PHOENIX — Just a week after Gov. Doug Ducey vigorously advocated for more adoptions regardless of the parents sexual preference, he found he had to overturn a state policy blocking gay adoptions.
Ducey issued an order late Wednesday voiding a Department of Child Safety policy of refusing to certify legally married gay couples for adoption or permitting them to jointly be foster parents.
A spokesman for the governor said he just learned about the policy earlier Wednesday.
In a sharply worded statement, the governor said his administration is "unambiguously and unapologetically pro-adoption,'' and the policy, instituted without his knowledge, is unacceptable.
The governor's move came two months after former agency head Charles Flanagan quietly reversed what had been the policy of allowing such adoptions since last October, when a federal judge struck down Arizona's constitutional amendment defining marriage as solely between one man and one woman.
However, newly-elected Attorney General Mark Brnovich, who was sworn into office in January, subsequently advised Flanagan that allowing gays to wed did not reverse other Arizona laws, resulting in Flanagan's February policy disallowing gay adoptions.
Most notable among those laws Brnovich cited was one which says only "a husband and wife may jointly adopt children.'' Another says "placement preference shall be with a married man and woman.''
The other legal issue is that while the Arizona ban on same-sex marriage has been voided, the U.S. Supreme Court has yet to rule on cases from other states. That raises the possibility the federal court order here allowing gays to wed — and, presumably, making their unions equal with opposite-sex couples — ultimately could be voided.
Flanagan is gone, having been fired earlier this year by Ducey. But his successor, Greg McKay, had kept the policy in place.
Gubernatorial press aide Daniel Scarpinato said Ducey only learned of Flanagan's policy change on Wednesday. Ducey was clearly unhappy with both the policy and having to learn about it after an inquiry from a reporter.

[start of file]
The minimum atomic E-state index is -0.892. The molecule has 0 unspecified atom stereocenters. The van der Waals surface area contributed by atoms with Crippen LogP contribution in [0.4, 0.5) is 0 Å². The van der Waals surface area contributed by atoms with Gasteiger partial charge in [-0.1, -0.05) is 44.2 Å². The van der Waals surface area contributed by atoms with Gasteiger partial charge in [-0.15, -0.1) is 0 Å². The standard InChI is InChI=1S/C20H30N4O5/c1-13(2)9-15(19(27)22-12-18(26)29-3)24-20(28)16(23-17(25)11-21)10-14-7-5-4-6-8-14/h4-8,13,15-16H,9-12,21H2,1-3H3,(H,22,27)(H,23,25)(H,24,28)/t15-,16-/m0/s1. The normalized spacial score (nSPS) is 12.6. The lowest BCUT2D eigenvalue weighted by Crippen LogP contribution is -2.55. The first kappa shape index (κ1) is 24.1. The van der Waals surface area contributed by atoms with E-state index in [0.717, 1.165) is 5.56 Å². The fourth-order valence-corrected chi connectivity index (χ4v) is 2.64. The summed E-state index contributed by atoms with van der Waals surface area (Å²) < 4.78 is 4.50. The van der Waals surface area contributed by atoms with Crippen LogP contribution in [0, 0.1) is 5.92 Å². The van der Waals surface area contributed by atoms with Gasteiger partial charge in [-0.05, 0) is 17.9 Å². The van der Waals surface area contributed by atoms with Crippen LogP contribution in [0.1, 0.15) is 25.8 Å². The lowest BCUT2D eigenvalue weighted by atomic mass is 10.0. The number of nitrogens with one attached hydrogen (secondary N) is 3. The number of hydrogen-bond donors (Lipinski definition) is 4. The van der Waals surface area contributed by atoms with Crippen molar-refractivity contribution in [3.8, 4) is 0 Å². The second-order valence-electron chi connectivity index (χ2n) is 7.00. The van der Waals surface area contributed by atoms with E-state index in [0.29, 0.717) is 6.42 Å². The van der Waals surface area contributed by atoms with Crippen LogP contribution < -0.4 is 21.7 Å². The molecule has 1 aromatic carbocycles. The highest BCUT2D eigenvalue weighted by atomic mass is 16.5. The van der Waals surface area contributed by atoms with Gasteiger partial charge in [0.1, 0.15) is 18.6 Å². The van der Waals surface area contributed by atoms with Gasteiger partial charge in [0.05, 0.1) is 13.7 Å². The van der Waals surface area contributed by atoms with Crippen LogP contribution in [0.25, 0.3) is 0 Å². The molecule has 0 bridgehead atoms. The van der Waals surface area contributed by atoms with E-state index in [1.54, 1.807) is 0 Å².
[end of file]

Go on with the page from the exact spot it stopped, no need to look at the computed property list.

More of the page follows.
"I have made it abundantly clear since day one that my administration is unambiguously and unapologetically pro-adoption,'' the governor said in his prepared statement.
"With 17,000 children under the stateís care, we need more adoption in Arizona, not less,'' Ducey continued. "That ís why I feel strongly, as I have said many times before, that all loving families should be able to serve as foster parents and adopt.''
The governor ordered DCS "to immediately ensure that all legally married couples in Arizona are able to jointly serve as foster parents and adopt.''
Brnovich did not return calls for comment late Wednesday.
This is the second time that Ducey has blocked efforts to throw roadblocks in the past of gay couples who want to adopt.
The first came earlier this month when he vetoed legislation that would have allowed county attorneys to refuse to help with adoptions.
Maricopa County Attorney Bill Montgomery, who sought the change, said it was simply to get rid of a state mandate and allow his lawyers to focus on higher priorities. But it later became public that Montgomery had refused to help a gay couple complete an adoption.
"My concern is that this law could potentially reduce the number of adoptions,'' Ducey said in killing the measure.
A day later Ducey make a highly-visable announcement about wanting to see more kids adopted, and that he does not care if the parents are gay.
The legal basis for what Ducey did remains to be decided, no matter what the U.S. Supreme Court ultimately rules on same-sex marriage.
Both Montgomery and Cathi Herrod, president of the Center for Arizona Policy, contend that adoption is a separate legal issue — and separate legal fight — even if the high court says states must allow gays to wed. Both have said that legal fight concerns only marriage and does not upset separate laws on who can adopt.
That contention, however, has been criticized on several fronts.
In a letter earlier this month to Montgomery, Victoria Lopez, legal director of the American Civil Liberties Union of Arizona, threatened to sue Montgomery if he refused to help all couples who adopt, gay or straight.
"Arizona same-sex married couples enjoy the same rights and privileges as opposite-sex married couples,'' she wrote. Lopez said Montgomery's action "denies gay people equal protection under the law.''
That's also the position of Pima County Attorney Barbara LaWall who called differentiating between gay and straight married couples "outright discrimination'' and "repugnant.''
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